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Physical inactivity and smoking after myocardial infarction as predictors for readmission and survival: results from the SWEDEHEART-registry
Swedish Sch Sport & Hlth Sci, Astrand Lab Work Physiol, POB 5626, S-11486 Stockholm, Sweden;Karolinska Univ Hosp, Allied Hlth Profess Funct, Funct Area Occupat Therapy & Physiotherapy, Stockholm, Sweden.ORCID iD: 0000-0001-9833-8306
Swedish Sch Sport & Hlth Sci, Astrand Lab Work Physiol, POB 5626, S-11486 Stockholm, Sweden.
Falun Cent Hosp, Dept Cardiol, Falun, Sweden.
Gothenburg Univ, Dept Neurosci & Physiol, Gothenburg, Sweden;Sahlgrens Univ Hosp, Gothenburg, Sweden.
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2019 (English)In: Clinical Research in Cardiology, ISSN 1861-0684, E-ISSN 1861-0692, Vol. 108, no 3, p. 324-332Article in journal (Refereed) Published
Abstract [en]

Background

Physical activity (PA) and smoking cessation are included in the secondary prevention guidelines after myocardial infarction (MI), but they are still underutilised. This study aims to explore how PA level and smoking status (6-10weeks post-MI) were associated with 1-year readmission and mortality during full follow-up time, and with the cumulative 5-year mortality.

Methods

A population-based cohort of all hospitals providing MI-care in Sweden (SWEDEHEART-registry) in 2004-2014. PA was expressed as the number of exercise sessions of 30min in the last 7days: 0-1 (low), 2-4 (medium) and 5-7 (high) sessions/week. Individuals were categorised as smokers, former smokers or never-smokers. The associations were analysed by unadjusted and adjusted logistic and Cox regressions.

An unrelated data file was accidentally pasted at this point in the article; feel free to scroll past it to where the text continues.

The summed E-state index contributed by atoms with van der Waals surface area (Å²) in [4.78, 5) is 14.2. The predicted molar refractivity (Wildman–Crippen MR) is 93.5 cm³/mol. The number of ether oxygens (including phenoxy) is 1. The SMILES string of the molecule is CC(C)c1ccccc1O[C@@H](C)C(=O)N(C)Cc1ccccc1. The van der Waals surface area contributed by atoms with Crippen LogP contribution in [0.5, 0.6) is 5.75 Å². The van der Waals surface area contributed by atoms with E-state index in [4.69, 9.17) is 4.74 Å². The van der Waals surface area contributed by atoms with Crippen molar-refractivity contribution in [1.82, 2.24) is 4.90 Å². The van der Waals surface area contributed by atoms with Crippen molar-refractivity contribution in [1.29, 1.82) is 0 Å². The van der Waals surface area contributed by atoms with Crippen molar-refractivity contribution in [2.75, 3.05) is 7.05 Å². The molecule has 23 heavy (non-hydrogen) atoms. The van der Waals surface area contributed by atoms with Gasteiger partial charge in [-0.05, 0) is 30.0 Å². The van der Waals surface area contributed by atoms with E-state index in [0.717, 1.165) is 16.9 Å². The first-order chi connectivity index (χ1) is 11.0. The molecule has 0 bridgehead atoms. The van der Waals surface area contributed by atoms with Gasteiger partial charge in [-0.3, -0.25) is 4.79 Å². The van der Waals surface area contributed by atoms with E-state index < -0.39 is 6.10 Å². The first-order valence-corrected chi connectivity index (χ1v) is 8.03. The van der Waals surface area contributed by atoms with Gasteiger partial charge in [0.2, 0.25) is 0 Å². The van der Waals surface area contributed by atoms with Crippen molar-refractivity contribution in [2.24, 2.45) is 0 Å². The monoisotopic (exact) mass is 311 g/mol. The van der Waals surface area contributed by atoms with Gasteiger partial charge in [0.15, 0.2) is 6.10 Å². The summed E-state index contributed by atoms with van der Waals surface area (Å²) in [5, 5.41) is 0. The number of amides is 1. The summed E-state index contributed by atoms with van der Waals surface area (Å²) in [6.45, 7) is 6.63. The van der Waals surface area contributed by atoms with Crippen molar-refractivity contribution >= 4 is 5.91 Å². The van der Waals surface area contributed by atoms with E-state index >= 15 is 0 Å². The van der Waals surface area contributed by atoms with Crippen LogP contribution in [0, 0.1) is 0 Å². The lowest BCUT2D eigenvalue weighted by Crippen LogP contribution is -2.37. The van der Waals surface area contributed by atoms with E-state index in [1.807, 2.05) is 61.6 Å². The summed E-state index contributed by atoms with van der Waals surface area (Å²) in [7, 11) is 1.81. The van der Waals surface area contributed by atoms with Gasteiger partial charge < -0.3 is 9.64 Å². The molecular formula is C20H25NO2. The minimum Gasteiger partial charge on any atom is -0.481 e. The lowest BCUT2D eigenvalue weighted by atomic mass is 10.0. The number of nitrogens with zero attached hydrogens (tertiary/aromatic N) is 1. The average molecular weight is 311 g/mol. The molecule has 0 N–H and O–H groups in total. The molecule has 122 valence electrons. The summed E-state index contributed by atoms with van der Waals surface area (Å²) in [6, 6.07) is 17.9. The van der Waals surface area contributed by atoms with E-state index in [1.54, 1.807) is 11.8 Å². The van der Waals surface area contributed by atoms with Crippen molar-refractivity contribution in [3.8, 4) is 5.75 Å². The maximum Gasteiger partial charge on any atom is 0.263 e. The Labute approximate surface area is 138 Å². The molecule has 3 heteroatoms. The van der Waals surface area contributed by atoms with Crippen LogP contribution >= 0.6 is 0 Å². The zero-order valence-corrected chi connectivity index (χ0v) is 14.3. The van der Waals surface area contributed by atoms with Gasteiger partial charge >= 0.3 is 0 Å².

Results

During follow-up (M=3.58years), a total of 1702 deaths occurred among 30 644 individuals (14.1 cases per 1000 person-years). For medium and high PA, the hazard ratios (HRs) for mortality were 0.39 and 0.36, respectively, compared with low PA. For never-smokers, the HR was 0.45 and former smokers 0.56 compared with smokers. Compared with low PA, the odds ratios (ORs) for readmission in medium PA were 0.65 and 0.59 for CVD and non-CVD causes, respectively. For high PA, the corresponding ORs were 0.63 and 0.55. The association remained in adjusted models. There were no associations between smoking status and readmission.

Conclusions

The PA level and smoking status are strong predictors of mortality post-MI and the PA level also predicts readmission, highlighting the importance of adherence to the secondary prevention guidelines.

Place, publisher, year, edition, pages
2019. Vol. 108, no 3, p. 324-332
Keywords [en]
Myocardial ischaemia, Physical activity, Tobacco, Survival, Hospitalisation
National Category
Cardiac and Cardiovascular Systems
Identifiers
URN: urn:nbn:se:uu:diva-379026DOI: 10.1007/s00392-018-1360-xISI: 000459158700012PubMedID: 30167806OAI: oai:DiVA.org:uu-379026DiVA, id: diva2:1295616
Available from: 2019-03-12 Created: 2019-03-12 Last updated: 2019-03-12Bibliographically approved

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